by MATT MCINTOSH
Ontario has seen a sizeable amount of rainfall over the past few days, and according to Peter Johnson, cereal specialist for the Ontario Ministry of Agriculture and Food, that means some farmers will not be able to start planting their soybeans and corn for at least another week.
“Things look wet now because we got 60 per cent of our normal April rainfall in two days,” says Johnson. “April was actually pretty dry up until then.”
Right now, Johnson says that very few farmers have been able to plant, and those that have are located predominantly on sandier soils in the areas in and around southern Ontario. In areas characterized by heavier clay soils, such as Lambton County and parts of Essex County, Johnson says farmers might have to wait for another seven to 14 days before the ground is dry enough to start planting.
However, he reiterates that the time it takes to get back in the field can vary substantially from farm to farm, depending on factors other than soil type.
“Having good drainage obviously helps,” he says. “The weather over the next while will affect it too . . . even if we don’t see more rain, things won’t dry out as fast if we have cold cloudy days.”
Johnson also says that hybrid corn producers should not yet be concerned about missing their opportunity to take advantage of the full growing season. Instead, Johnson says farmers have until about May 20 before they might start thinking about swapping their hybrid corn seed for other varieties that require fewer heat units, or a shorter growing season.
“At this point in time, there is virtually no corn hybrid switching right now,” he says.
Despite the fact that wet ground also carries an increased risk for disease, Johnson says the relatively cold weather and small amount of planted acres means disease is not a major concern at this point; the crucial point for disease control occurs after seeding, he says, and there is ample opportunity for the soil to dry in the coming weeks.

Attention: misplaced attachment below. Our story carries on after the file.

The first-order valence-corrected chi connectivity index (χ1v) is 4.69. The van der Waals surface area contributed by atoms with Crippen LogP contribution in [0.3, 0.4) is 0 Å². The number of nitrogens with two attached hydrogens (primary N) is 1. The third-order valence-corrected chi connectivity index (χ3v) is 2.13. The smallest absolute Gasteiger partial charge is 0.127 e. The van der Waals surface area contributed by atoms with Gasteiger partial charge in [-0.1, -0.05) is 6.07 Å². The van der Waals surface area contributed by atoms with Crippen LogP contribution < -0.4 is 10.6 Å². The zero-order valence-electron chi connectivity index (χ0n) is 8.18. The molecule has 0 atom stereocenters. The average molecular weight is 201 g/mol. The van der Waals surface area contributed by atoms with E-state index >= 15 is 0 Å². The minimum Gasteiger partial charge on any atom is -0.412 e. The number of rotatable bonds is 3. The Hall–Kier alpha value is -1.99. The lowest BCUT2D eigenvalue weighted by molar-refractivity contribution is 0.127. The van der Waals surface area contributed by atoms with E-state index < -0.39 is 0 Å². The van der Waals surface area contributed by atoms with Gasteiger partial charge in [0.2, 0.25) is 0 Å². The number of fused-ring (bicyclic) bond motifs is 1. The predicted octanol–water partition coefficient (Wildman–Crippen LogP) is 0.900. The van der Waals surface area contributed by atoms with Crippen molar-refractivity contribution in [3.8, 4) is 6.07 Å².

When it comes to winter wheat, however, Johnson says the wet, cold winter has caused substantial damage to much of the province’s crop. Winter wheat crops in Grey and Bruce County fared well due to less exposure to ice, which Johnson says has been the major cause of winter kill this year.
Johnson estimates that about 15 per cent of the winter wheat crop will be re-planted, and at least three quarters of the crop that is left will have reduced yield potential thanks to winter kill.
“Average yields are possible this year, but because there has been so much winter kill, it will be hard to reach that average,” he says.
Jim Zavitz, chief inspector for Agricorp, says about 14 per cent of insured wheat acres in the province is already being processed as claims. In 2013 and 2012, the number of claims for all insured acres of winter wheat was only 2.3 and 4.1 per cent respectively.
Since it is early in the process, Zavitz says Agricorp has not yet issued any compensation for re-seeding. He does, however, strongly encourage producers who suspect they have substantial winterkill to contact Agricorp.
Agricorp is the provincial Crown corporation that delivers risk management programs to Ontario’s farmers. BF
Clarification May 1 2014 6:08 p.m.: Dominique O'Rourke of Agricorp notes in an email shortly after publication that the provincial Crown corporation has received "damage reports for 14 per cent of insured wheat acres, although it is too early to tell whether all will be processed as claims. In 2013 and 2012, the number of damage reports for all insured acres of wheat was only 2.3 and 4.1 per cent respectively." BF